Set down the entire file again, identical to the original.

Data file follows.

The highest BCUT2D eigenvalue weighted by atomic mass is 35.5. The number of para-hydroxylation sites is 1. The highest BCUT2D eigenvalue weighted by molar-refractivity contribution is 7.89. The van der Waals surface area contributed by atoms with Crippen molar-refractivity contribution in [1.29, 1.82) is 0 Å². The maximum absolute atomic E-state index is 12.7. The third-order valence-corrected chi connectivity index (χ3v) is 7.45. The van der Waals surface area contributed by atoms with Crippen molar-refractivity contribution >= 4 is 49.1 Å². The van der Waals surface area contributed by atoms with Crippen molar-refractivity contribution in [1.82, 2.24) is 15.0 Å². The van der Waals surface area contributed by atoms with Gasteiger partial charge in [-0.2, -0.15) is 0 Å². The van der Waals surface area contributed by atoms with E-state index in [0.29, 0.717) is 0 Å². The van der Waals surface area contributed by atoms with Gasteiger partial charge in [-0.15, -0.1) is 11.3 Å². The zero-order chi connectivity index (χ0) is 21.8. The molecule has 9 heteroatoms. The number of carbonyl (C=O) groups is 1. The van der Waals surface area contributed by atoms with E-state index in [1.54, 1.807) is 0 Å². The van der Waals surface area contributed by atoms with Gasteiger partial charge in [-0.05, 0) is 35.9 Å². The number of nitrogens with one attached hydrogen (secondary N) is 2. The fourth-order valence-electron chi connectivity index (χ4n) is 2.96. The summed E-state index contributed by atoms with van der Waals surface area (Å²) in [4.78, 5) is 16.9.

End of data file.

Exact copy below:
The highest BCUT2D eigenvalue weighted by atomic mass is 35.5. The number of para-hydroxylation sites is 1. The highest BCUT2D eigenvalue weighted by molar-refractivity contribution is 7.89. The van der Waals surface area contributed by atoms with Crippen molar-refractivity contribution in [1.29, 1.82) is 0 Å². The maximum absolute atomic E-state index is 12.7. The third-order valence-corrected chi connectivity index (χ3v) is 7.45. The van der Waals surface area contributed by atoms with Crippen molar-refractivity contribution >= 4 is 49.1 Å². The van der Waals surface area contributed by atoms with Crippen molar-refractivity contribution in [1.82, 2.24) is 15.0 Å². The van der Waals surface area contributed by atoms with Gasteiger partial charge in [-0.2, -0.15) is 0 Å². The van der Waals surface area contributed by atoms with E-state index in [0.29, 0.717) is 0 Å². The van der Waals surface area contributed by atoms with Gasteiger partial charge in [-0.15, -0.1) is 11.3 Å². The zero-order chi connectivity index (χ0) is 21.8. The molecule has 9 heteroatoms. The number of carbonyl (C=O) groups is 1. The van der Waals surface area contributed by atoms with E-state index in [1.54, 1.807) is 0 Å². The van der Waals surface area contributed by atoms with Gasteiger partial charge in [-0.05, 0) is 35.9 Å². The number of nitrogens with one attached hydrogen (secondary N) is 2. The fourth-order valence-electron chi connectivity index (χ4n) is 2.96. The summed E-state index contributed by atoms with van der Waals surface area (Å²) in [4.78, 5) is 16.9.